Post Traumatic Stress Disorder

Posttraumatic Stress Disorder

When working with clients, I offer them the information about Posttraumatic Stress Disorder (PTSD) to connect bodily experiences with the information they 'know' as often, the bodily experiences such as severe attacks of anxiety, are not understood without context. A client may explain a non threatening situation when sharing how their panic and anxiety began and will sometimes experience sadness and anger at their inability to link the situation to the extent of their stress, flashbacks, startle responses and dissociative behaviours (when people disconnect from parts of their reality i.e. how they are feeling about something).

As Transactional Analysis (TA) links present difficulties to past experiences as a way to understand today’s behaviours, how they derived perhaps as a survival strategy as a child and how as an adult, we have the capacity to change the maladaptive strategies to provide autonomy, PTSD theory works on the same principle together with undeniable psychobiology.

In Babette Rothschild’s book ‘The Body Remembers’, she suggests that those who have experienced trauma hold implicit memory (memory that we store and retrieve unconsciously) of the events in the brain and body; these implicit memories which are often described as being experienced in the body as flashbacks, anxiety and more, support the theory that the body refuses to ignore the trauma.

The area of the brain that deals with traumatic hyperarousal is the Limbic System; this is situated in the centre of the brain between the brain stem and cerebral cortex and is responsible for regulating survival behaviours and emotion. The Limbic System influences memory processing though its primary task is survival; eating, sexual reproduction and the flight or fight instinct. The Limbic System has a very close relationship with our nervous systems, influencing their activation or suppression in preparation for stress and effort or rest and relaxation; it is the Limbic System that responds to extreme traumatic threat via the release of hormones that prepare the body to act in defence. Once the traumatic event subsides, and the flight or fight defence mechanism has been successful, the adrenal glands produce cortisol which induces internal stability. This is an overview of the psychobiological process with reference to trauma; PTSD derives as a consequence of the autonomic nervous system continuously being aroused, even though the threat has passed and the individual has survived. Research by Yehuda et al. (1990) has shown that the adrenal glands in those with PTSD do not release enough cortisol to halt the arousal caused by the threat; those with PTSD, in numerous studies, have been shown to have lower cortisol levels than control groups.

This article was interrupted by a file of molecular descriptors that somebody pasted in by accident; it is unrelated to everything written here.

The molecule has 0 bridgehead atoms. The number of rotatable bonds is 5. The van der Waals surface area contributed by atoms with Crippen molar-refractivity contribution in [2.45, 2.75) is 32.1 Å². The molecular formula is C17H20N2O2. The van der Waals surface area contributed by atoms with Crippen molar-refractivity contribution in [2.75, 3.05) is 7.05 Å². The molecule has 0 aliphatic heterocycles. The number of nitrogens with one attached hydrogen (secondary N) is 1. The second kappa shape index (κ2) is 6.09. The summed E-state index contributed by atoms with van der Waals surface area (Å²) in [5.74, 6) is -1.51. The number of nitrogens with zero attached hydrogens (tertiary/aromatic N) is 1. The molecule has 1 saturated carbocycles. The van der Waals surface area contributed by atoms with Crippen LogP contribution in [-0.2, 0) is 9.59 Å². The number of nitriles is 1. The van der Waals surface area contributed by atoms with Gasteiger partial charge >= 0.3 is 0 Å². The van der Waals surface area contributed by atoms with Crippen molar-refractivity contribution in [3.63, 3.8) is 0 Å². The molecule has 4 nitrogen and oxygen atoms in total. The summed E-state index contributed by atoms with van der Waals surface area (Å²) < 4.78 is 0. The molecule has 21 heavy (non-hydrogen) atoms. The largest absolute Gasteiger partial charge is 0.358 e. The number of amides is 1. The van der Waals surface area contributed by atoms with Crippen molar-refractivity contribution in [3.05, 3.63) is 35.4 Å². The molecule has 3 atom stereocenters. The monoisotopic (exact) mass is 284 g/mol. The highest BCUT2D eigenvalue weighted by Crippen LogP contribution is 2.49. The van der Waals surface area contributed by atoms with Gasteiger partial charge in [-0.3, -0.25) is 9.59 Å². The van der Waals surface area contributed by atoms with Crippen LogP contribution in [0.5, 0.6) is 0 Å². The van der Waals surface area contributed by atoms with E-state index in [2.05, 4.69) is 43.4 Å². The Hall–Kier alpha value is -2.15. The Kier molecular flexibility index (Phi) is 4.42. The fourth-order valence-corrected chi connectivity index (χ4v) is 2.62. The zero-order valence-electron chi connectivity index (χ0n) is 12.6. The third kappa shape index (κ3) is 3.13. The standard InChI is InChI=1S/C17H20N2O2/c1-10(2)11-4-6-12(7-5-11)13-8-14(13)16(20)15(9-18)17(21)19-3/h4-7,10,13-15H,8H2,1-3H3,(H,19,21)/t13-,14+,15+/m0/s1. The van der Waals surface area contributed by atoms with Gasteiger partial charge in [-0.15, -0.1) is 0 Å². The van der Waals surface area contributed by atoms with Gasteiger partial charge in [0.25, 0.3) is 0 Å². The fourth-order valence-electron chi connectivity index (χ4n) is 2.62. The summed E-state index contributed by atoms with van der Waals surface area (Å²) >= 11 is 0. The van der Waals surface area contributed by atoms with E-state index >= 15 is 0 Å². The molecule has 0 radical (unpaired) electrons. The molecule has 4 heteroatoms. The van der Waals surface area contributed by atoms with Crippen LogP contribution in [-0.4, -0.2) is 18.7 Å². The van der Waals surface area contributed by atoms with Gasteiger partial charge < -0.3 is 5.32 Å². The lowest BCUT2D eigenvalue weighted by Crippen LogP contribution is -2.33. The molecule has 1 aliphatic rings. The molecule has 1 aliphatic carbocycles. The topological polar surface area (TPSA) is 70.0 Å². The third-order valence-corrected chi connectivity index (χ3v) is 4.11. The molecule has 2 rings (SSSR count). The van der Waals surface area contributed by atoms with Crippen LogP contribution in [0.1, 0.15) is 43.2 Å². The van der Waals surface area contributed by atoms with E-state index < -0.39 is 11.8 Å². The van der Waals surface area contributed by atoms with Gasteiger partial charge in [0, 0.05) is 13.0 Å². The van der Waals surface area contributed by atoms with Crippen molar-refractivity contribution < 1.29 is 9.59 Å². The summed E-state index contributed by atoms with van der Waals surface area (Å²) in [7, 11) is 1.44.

what is PTSD - chart.jpg

As I mentioned, the Limbic System is also involved in the processing of memory, the hippocampus and the amygdala are central to memory storage. The amygdala is known for aiding the processing of emotionally charged memories such as fear and terror and is highly active during the experience and remembering of such events whilst the hippocampus is responsible for giving a memory its place in our life’s time-line, thus providing a time and space context; a beginning, middle and an end. Nadel & Jacobs (1996), van der Kolk (1994), among others, have shown that the hippocampus, during traumatic events, becomes suppressed therefore limiting it’s availability for processing and storing such memories. This is relevant to PTSD as suffers often experience the trauma as though it has not passed, it has not yet been survived and therefore internally, are receiving constant hormonal arousal; the traumatic event has not taken it’s proper position in the individual’s history and is persistently invading the present.

I acknowledge that this is a brief over-view as my purpose was to offer some context to individual’s experience as I have heard clients often ask themselves why. Why are they not in control, why does it invade their lives at such inappropriate and non contextual times; I am hoping that by knowing some of the psychobiological processes that happen as a consequence of trauma, those who suffer will give themselves permission to feel, address and understand.

I could go on to discuss the consequences of PTSD and how these consequences can be managed though instead, if you would like to read further into this area, I would suggest Babette Rothschild’s book ‘The Body Remembers’ which I have used to write all of the above.

If you have any questions or concerns about your own experiences, or those of a loved one, and would perhaps like to discuss options, please get in touch and I will be happy to assist.

Reference:

Rothschild, B. (2000). The Body Remembers. New York: W. W. Norton & Company Inc.